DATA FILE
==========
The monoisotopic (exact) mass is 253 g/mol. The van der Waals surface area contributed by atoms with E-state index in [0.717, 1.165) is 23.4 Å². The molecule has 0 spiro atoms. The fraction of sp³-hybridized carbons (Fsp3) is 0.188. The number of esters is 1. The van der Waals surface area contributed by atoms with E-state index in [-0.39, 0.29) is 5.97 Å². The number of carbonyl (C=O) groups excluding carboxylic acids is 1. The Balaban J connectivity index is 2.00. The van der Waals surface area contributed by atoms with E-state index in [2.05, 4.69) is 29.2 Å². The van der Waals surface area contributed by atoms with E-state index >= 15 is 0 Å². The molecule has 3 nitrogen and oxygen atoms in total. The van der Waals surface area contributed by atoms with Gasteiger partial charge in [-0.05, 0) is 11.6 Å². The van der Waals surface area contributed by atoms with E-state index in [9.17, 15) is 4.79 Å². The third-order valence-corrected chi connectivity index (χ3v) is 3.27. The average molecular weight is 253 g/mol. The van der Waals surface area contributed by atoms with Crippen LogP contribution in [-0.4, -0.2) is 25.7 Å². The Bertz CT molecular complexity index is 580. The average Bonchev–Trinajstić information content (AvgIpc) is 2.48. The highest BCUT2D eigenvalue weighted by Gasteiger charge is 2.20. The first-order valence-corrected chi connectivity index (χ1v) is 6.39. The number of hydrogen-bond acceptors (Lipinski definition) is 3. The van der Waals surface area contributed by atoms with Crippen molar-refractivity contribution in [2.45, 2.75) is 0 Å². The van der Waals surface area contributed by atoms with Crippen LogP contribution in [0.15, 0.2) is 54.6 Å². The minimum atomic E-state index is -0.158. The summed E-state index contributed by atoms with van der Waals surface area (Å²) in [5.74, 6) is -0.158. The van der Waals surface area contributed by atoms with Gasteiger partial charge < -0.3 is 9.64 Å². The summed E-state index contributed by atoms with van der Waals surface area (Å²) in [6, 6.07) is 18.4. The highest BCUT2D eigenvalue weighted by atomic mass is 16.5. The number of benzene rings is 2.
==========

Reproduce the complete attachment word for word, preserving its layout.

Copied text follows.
The monoisotopic (exact) mass is 253 g/mol. The van der Waals surface area contributed by atoms with E-state index in [0.717, 1.165) is 23.4 Å². The molecule has 0 spiro atoms. The fraction of sp³-hybridized carbons (Fsp3) is 0.188. The number of esters is 1. The van der Waals surface area contributed by atoms with E-state index in [-0.39, 0.29) is 5.97 Å². The number of carbonyl (C=O) groups excluding carboxylic acids is 1. The Balaban J connectivity index is 2.00. The van der Waals surface area contributed by atoms with E-state index in [2.05, 4.69) is 29.2 Å². The van der Waals surface area contributed by atoms with E-state index >= 15 is 0 Å². The molecule has 3 nitrogen and oxygen atoms in total. The van der Waals surface area contributed by atoms with Gasteiger partial charge in [-0.05, 0) is 11.6 Å². The van der Waals surface area contributed by atoms with E-state index in [9.17, 15) is 4.79 Å². The third-order valence-corrected chi connectivity index (χ3v) is 3.27. The average molecular weight is 253 g/mol. The van der Waals surface area contributed by atoms with Crippen LogP contribution in [-0.4, -0.2) is 25.7 Å². The Bertz CT molecular complexity index is 580. The average Bonchev–Trinajstić information content (AvgIpc) is 2.48. The highest BCUT2D eigenvalue weighted by Gasteiger charge is 2.20. The first-order valence-corrected chi connectivity index (χ1v) is 6.39. The number of hydrogen-bond acceptors (Lipinski definition) is 3. The van der Waals surface area contributed by atoms with Crippen molar-refractivity contribution in [2.45, 2.75) is 0 Å². The van der Waals surface area contributed by atoms with Crippen LogP contribution in [0.15, 0.2) is 54.6 Å². The minimum atomic E-state index is -0.158. The summed E-state index contributed by atoms with van der Waals surface area (Å²) in [5.74, 6) is -0.158. The van der Waals surface area contributed by atoms with Gasteiger partial charge < -0.3 is 9.64 Å². The summed E-state index contributed by atoms with van der Waals surface area (Å²) in [6, 6.07) is 18.4. The highest BCUT2D eigenvalue weighted by atomic mass is 16.5. The number of benzene rings is 2.